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Page number:261 
Description type:Non-original description 
Description:Aleurodiscus penicillatus Burt, Ann. Mo. Bot. Gard. 5: 201. 1918(Fig. 16)
Basidiocarp corticioid, initially in separate patches 2-3 mm in diameter, readily confluent, forming irregularly effused areas; margins at length determinate, adnate. Fructification variable in thickness, 200-400 µm thick in cross section (forms from western North America reaching up to 700 µm thick) ; texture granular-pruinose to compact-pulverulent. Hymenial surface continuous to rimose on drying (often areolate in thicker specimens) ; light buff to cream-buff colored. Context monomitic, composed of thin-walled, branched, clamped, subregular hyphae, 2-2.5(-3) µm in diameter. Catahymenium composed of numerous, thin-walled acanthophyses, ampulliform pseudocystidia, simple paraphysoids, and basidial elements. Acanthophyses cylindrical to broadly clavate, 20-100 x 5-20 µm, uniformly thin-walled; bearing scattered, delicate, acicular prongs mostly toward the apex. Acicular prongs are seen to advantage in Melzer's; individual prongs measure 3-7 µm long and about 0.7 µm wide. Pseudocystidia initially embedded, flexuous-cylindric to emergentampulliform, (35-)50-60(-75) x (9-)10-12 µm, bearing one to several apical gemmae; contents frequently with a conspicuous globoid, hyaline in KOH, not darkening in sulphobenzaldehyde. Hyphal-like paraphysoids simple to branched, (1.5-)2-2.5 µm in diameter. Basidia at maturity clavate, 55-90(-110) x 16-24 µm, thin-walled, often with lateral acicular prongs; bearing (two) four subulate, slightly incurved sterigmata 14-19 µm long and 4-5 µm wide at base. Basidiospores globoid to subovoid, 15.5-20(-25) x (13-)14-19(-21) µm, apiculate, flattened adaxially, walls thickened at maturity up to 2 µm thick, and then bearing opposite germ-pores at the poles of the spore; walls appearing smooth to roughened in KOH, echinate in Melzer's, amyloid. Distribution: Ontario, Quebec, British Columbia; New England, New York, Idaho, Washington, Oregon, California.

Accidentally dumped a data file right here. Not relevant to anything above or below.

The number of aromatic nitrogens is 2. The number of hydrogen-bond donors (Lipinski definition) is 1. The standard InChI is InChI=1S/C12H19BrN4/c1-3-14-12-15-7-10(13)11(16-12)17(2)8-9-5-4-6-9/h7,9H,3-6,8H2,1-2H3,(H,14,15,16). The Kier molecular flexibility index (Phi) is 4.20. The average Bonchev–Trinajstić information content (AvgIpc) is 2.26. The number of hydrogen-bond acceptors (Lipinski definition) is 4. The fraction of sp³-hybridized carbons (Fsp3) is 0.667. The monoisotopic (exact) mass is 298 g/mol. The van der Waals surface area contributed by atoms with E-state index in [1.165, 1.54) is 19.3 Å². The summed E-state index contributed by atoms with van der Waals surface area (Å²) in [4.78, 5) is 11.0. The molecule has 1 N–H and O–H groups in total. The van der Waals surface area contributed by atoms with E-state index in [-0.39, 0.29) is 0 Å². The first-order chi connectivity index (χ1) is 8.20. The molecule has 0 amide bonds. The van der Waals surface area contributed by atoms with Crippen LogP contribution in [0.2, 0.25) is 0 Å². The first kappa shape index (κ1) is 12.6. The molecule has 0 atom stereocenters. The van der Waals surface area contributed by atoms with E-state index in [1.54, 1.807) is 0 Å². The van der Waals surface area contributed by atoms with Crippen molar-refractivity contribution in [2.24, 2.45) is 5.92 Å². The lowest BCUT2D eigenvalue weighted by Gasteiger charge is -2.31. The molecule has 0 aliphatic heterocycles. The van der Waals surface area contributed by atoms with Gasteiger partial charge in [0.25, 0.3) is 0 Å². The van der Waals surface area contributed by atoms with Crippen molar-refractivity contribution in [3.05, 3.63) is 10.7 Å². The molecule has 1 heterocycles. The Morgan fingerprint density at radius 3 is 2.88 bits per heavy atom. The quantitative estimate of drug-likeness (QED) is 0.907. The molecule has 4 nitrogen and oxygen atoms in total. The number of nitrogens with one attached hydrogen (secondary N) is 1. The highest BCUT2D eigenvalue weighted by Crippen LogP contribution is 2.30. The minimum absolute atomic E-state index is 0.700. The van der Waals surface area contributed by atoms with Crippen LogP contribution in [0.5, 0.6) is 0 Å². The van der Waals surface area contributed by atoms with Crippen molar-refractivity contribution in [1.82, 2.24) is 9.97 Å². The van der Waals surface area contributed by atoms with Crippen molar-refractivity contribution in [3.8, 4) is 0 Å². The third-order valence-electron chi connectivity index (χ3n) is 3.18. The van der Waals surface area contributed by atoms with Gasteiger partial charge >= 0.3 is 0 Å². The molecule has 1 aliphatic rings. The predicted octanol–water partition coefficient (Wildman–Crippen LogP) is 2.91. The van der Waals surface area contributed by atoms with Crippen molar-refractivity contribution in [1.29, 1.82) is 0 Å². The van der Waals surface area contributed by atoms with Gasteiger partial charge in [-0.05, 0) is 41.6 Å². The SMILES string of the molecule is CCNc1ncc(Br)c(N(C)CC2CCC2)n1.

Habitat: Effused on the dead branches and twigs of various conifers; occurring principally on Tsuga canadensis in eastern North America and commonly on Pseudotsuga taxifolia and Tsuga heterophylla in western North America. Forms of this species also occur on Picea sitchensis in the Pacific Northwest. Those specimens on Picea sitchensis exhibit a larger average spore range (viz., 22-25 x 15-21 µm).
Discussion: The uniformly thin-walled acanthophyses of this species, bearing delicate, acicular prongs, are found also in A. fruticetorum W. B. Cooke. This latter species, however, is substereoid, dimitic, and possesses smooth spores. The closest relatives of A. penicillatus are probably two European species-A. apricans Bourd. and A. delicatus Wakef.
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